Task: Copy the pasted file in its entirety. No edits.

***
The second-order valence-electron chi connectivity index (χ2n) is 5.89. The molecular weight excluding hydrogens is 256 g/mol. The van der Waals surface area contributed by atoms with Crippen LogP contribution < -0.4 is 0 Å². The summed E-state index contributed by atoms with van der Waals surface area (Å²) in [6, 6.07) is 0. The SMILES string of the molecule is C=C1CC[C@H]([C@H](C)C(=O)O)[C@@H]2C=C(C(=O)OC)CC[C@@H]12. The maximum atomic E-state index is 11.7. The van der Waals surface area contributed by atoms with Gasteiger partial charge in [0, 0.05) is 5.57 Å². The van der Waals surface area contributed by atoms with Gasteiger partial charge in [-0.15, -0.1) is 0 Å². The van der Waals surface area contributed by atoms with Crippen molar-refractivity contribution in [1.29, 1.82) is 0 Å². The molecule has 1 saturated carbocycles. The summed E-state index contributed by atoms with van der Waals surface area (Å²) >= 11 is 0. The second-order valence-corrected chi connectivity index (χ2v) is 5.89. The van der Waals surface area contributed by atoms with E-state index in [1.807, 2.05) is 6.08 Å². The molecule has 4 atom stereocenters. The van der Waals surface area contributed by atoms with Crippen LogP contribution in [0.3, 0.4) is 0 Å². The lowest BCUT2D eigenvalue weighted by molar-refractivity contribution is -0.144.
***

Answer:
The second-order valence-electron chi connectivity index (χ2n) is 5.89. The molecular weight excluding hydrogens is 256 g/mol. The van der Waals surface area contributed by atoms with Crippen LogP contribution < -0.4 is 0 Å². The summed E-state index contributed by atoms with van der Waals surface area (Å²) in [6, 6.07) is 0. The SMILES string of the molecule is C=C1CC[C@H]([C@H](C)C(=O)O)[C@@H]2C=C(C(=O)OC)CC[C@@H]12. The maximum atomic E-state index is 11.7. The van der Waals surface area contributed by atoms with Gasteiger partial charge in [0, 0.05) is 5.57 Å². The van der Waals surface area contributed by atoms with Gasteiger partial charge in [-0.15, -0.1) is 0 Å². The van der Waals surface area contributed by atoms with Crippen molar-refractivity contribution in [1.29, 1.82) is 0 Å². The molecule has 1 saturated carbocycles. The summed E-state index contributed by atoms with van der Waals surface area (Å²) >= 11 is 0. The second-order valence-corrected chi connectivity index (χ2v) is 5.89. The van der Waals surface area contributed by atoms with E-state index in [1.807, 2.05) is 6.08 Å². The molecule has 4 atom stereocenters. The van der Waals surface area contributed by atoms with Crippen LogP contribution in [0.3, 0.4) is 0 Å². The lowest BCUT2D eigenvalue weighted by molar-refractivity contribution is -0.144.